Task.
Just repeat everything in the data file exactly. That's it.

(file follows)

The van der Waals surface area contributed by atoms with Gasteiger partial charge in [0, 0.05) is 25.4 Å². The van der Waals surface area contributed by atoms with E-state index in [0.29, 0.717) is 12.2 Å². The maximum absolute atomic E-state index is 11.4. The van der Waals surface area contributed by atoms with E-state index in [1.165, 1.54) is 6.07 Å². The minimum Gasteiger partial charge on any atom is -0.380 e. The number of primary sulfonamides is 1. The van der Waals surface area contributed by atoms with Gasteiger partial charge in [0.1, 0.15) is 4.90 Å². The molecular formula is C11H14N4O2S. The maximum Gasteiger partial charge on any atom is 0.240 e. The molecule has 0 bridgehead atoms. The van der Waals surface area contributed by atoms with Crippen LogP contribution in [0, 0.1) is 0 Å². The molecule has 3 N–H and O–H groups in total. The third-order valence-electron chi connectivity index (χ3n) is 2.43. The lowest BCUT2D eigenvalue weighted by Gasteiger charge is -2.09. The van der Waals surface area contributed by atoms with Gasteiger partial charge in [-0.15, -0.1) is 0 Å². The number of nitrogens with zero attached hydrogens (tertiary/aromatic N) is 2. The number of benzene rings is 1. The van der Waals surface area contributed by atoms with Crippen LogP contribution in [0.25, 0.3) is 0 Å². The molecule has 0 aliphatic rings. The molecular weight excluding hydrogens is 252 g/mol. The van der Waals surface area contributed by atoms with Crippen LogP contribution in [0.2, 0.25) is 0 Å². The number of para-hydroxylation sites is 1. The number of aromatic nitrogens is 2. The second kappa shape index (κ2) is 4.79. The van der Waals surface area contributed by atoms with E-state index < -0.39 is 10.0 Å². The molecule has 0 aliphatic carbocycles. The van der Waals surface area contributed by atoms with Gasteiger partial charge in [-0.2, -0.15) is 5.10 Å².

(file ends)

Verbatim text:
The van der Waals surface area contributed by atoms with Gasteiger partial charge in [0, 0.05) is 25.4 Å². The van der Waals surface area contributed by atoms with E-state index in [0.29, 0.717) is 12.2 Å². The maximum absolute atomic E-state index is 11.4. The van der Waals surface area contributed by atoms with E-state index in [1.165, 1.54) is 6.07 Å². The minimum Gasteiger partial charge on any atom is -0.380 e. The number of primary sulfonamides is 1. The van der Waals surface area contributed by atoms with Gasteiger partial charge in [0.1, 0.15) is 4.90 Å². The molecular formula is C11H14N4O2S. The maximum Gasteiger partial charge on any atom is 0.240 e. The molecule has 0 bridgehead atoms. The van der Waals surface area contributed by atoms with Crippen LogP contribution in [0, 0.1) is 0 Å². The molecule has 3 N–H and O–H groups in total. The third-order valence-electron chi connectivity index (χ3n) is 2.43. The lowest BCUT2D eigenvalue weighted by Gasteiger charge is -2.09. The van der Waals surface area contributed by atoms with Gasteiger partial charge in [-0.15, -0.1) is 0 Å². The number of nitrogens with zero attached hydrogens (tertiary/aromatic N) is 2. The number of benzene rings is 1. The van der Waals surface area contributed by atoms with Crippen LogP contribution in [0.25, 0.3) is 0 Å². The molecule has 0 aliphatic rings. The molecular weight excluding hydrogens is 252 g/mol. The van der Waals surface area contributed by atoms with Crippen LogP contribution in [0.2, 0.25) is 0 Å². The number of para-hydroxylation sites is 1. The number of aromatic nitrogens is 2. The second kappa shape index (κ2) is 4.79. The van der Waals surface area contributed by atoms with E-state index < -0.39 is 10.0 Å². The molecule has 0 aliphatic carbocycles. The van der Waals surface area contributed by atoms with Gasteiger partial charge in [-0.2, -0.15) is 5.10 Å².